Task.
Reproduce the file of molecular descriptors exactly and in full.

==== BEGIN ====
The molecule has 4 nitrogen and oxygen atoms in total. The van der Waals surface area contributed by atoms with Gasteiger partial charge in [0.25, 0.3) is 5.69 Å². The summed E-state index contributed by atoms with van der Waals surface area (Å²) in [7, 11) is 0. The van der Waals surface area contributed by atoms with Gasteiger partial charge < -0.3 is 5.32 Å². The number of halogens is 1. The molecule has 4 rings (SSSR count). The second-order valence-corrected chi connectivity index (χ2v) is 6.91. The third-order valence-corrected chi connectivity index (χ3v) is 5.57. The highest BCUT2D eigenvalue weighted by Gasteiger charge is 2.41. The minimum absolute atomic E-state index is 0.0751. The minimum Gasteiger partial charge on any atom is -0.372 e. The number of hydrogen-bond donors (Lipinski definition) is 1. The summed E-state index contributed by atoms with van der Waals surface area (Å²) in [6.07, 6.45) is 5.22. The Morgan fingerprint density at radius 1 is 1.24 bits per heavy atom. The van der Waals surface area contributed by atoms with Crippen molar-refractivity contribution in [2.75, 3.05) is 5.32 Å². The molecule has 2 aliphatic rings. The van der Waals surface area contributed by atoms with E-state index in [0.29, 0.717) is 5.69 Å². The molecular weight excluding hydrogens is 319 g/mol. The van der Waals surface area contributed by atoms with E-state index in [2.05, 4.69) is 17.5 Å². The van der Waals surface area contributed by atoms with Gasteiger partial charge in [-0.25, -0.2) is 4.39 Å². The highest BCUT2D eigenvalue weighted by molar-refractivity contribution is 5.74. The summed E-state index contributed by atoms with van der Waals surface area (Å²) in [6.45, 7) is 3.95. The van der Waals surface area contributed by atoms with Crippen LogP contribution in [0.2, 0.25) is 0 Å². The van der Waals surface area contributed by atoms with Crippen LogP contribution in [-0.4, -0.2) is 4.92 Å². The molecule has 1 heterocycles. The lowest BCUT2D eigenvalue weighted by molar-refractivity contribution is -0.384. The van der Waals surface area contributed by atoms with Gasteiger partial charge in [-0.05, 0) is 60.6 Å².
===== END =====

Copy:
The molecule has 4 nitrogen and oxygen atoms in total. The van der Waals surface area contributed by atoms with Gasteiger partial charge in [0.25, 0.3) is 5.69 Å². The summed E-state index contributed by atoms with van der Waals surface area (Å²) in [7, 11) is 0. The van der Waals surface area contributed by atoms with Gasteiger partial charge < -0.3 is 5.32 Å². The number of halogens is 1. The molecule has 4 rings (SSSR count). The second-order valence-corrected chi connectivity index (χ2v) is 6.91. The third-order valence-corrected chi connectivity index (χ3v) is 5.57. The highest BCUT2D eigenvalue weighted by Gasteiger charge is 2.41. The minimum absolute atomic E-state index is 0.0751. The minimum Gasteiger partial charge on any atom is -0.372 e. The number of hydrogen-bond donors (Lipinski definition) is 1. The summed E-state index contributed by atoms with van der Waals surface area (Å²) in [6.07, 6.45) is 5.22. The Morgan fingerprint density at radius 1 is 1.24 bits per heavy atom. The van der Waals surface area contributed by atoms with Crippen molar-refractivity contribution in [2.75, 3.05) is 5.32 Å². The molecule has 2 aliphatic rings. The van der Waals surface area contributed by atoms with E-state index in [0.29, 0.717) is 5.69 Å². The molecular weight excluding hydrogens is 319 g/mol. The van der Waals surface area contributed by atoms with E-state index in [2.05, 4.69) is 17.5 Å². The van der Waals surface area contributed by atoms with Gasteiger partial charge in [-0.25, -0.2) is 4.39 Å². The highest BCUT2D eigenvalue weighted by molar-refractivity contribution is 5.74. The summed E-state index contributed by atoms with van der Waals surface area (Å²) in [6.45, 7) is 3.95. The van der Waals surface area contributed by atoms with Crippen LogP contribution in [0.2, 0.25) is 0 Å². The van der Waals surface area contributed by atoms with Crippen LogP contribution in [-0.4, -0.2) is 4.92 Å². The molecule has 1 heterocycles. The lowest BCUT2D eigenvalue weighted by molar-refractivity contribution is -0.384. The van der Waals surface area contributed by atoms with Gasteiger partial charge in [-0.05, 0) is 60.6 Å².